Deadlines are the things that discourage students with ADHD, as they work on assignments more slowly than their classmates, are often distracted, and tend to procrastinate.

Solution: Allow for procrastination.

It may sound ridiculous, but build procrastination into the writing process by breaking up the work and allowing for extra research, brainstorming, and other activities which diversify students' work while still focusing on the end result.

5. Spelling Issues

Students with ADHD often have difficulties with writing, especially in terms of spelling. The most common issues are reversing or omitting letters, words, or phrases. Students may spell the same word differently within the same essay. That's why lots of attention should be paid to spelling.

Solution: Encourage spell checkers, dictionaries, and thesaurus.

There are plenty of writing apps and tools available to check spelling and grammar. As a teacher, you can introduce several apps and let students choose which ones work better for writing essays. When checking the submitted papers and grading the work, highlight the spelling mistakes so that students can pay special attention to the misspelled words and remember the correct variant.

6. Final Editing Issues

Students with ADHD may experience problems during the final editing of their work since, by this time, they will have read and reviewed it several times and may not be paying attention to mistakes.

Solution: Teach them to review their writing step by step.

Take an essay template as an example and show students how to revise it. Go through the editing process slowly, explaining the "why" behind certain changes, especially when it comes to grammatical issues. Assign students the task of revising each other's essays so that when they revise their own final draft, they'll know what to pay attention to and what common mistakes to look for.

Addressing the challenges unique to students with ADHD will help these students find ways to handle their condition effectively and even use it to their advantage. Their unique perspective can be channeled into creative writing, finding new solutions to problems, and most of all, finding, reaching, and even exceeding their goals and fulfilling their full potential.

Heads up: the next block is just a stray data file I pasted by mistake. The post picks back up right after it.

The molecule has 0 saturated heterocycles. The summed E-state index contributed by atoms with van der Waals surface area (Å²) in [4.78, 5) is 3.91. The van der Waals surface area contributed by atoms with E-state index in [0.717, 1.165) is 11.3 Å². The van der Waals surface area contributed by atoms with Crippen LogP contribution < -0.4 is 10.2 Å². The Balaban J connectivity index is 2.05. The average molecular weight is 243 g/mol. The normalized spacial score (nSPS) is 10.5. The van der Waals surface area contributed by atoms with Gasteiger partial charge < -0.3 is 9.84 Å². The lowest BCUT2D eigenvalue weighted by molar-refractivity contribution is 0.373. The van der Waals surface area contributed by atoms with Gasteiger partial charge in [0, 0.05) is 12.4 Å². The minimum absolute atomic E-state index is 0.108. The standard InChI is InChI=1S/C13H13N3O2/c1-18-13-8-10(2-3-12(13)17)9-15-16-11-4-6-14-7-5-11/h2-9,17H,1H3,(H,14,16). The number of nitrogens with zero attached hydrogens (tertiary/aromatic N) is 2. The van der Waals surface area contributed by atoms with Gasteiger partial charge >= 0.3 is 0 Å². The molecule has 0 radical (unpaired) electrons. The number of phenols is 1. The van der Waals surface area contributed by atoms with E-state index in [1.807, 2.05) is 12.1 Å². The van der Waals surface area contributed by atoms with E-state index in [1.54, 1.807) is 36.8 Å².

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Gaetan Pappalardo's picture
Gaetan Pappalardo
Teacher, Author, Guitar––Word.

This is good advise for all students, not just students with ADHD. Writing is hard for all of us, even "writers." What I've seen in the teaching of writing is that less and less time is devoted to

a. Writing in the classroom.
b. Teacher/student conferencing time.

Funny the way it is--- that if you ask most districts, admin, and teachers which skill is lacking the most, they will probably say writing. Yet, most of the writing done in middle and high school is at home and almost expected to "not be terrible."

In the beginning of your piece, the clear and concise questions you state are a great way to let kids see that they can write a story. I've actually written the questions on blank pieces of paper and let the students answer the questions right after each one. Then I'll erase the questions and... Boom! A story! An essay! This has really helped kids with learning disabilities.

Gaetan

(1)
haney_gerald's picture

These are good point to change writing plan in ADHD. if you have good power your spelled mistake issues were not increased.

Penny Williams's picture

These strategies are spot-on! My son is twice-exceptional -- gifted IQ and ADHD and LDs -- so he rarely gets this level of help with writing, despite having an IEP for dysgraphia. His obvious intelligence clouds most teachers' judgement on this subject and increases their expectations beyond his limitations. I hope many more teachers than we have come across understand ADHD and the writing challenges at this level.

Penny Williams
Author of "What to Expect When You're Not Expecting ADHD" and "Boy Without Instructions: Surviving the Learning Curve of Parenting a Child with ADHD"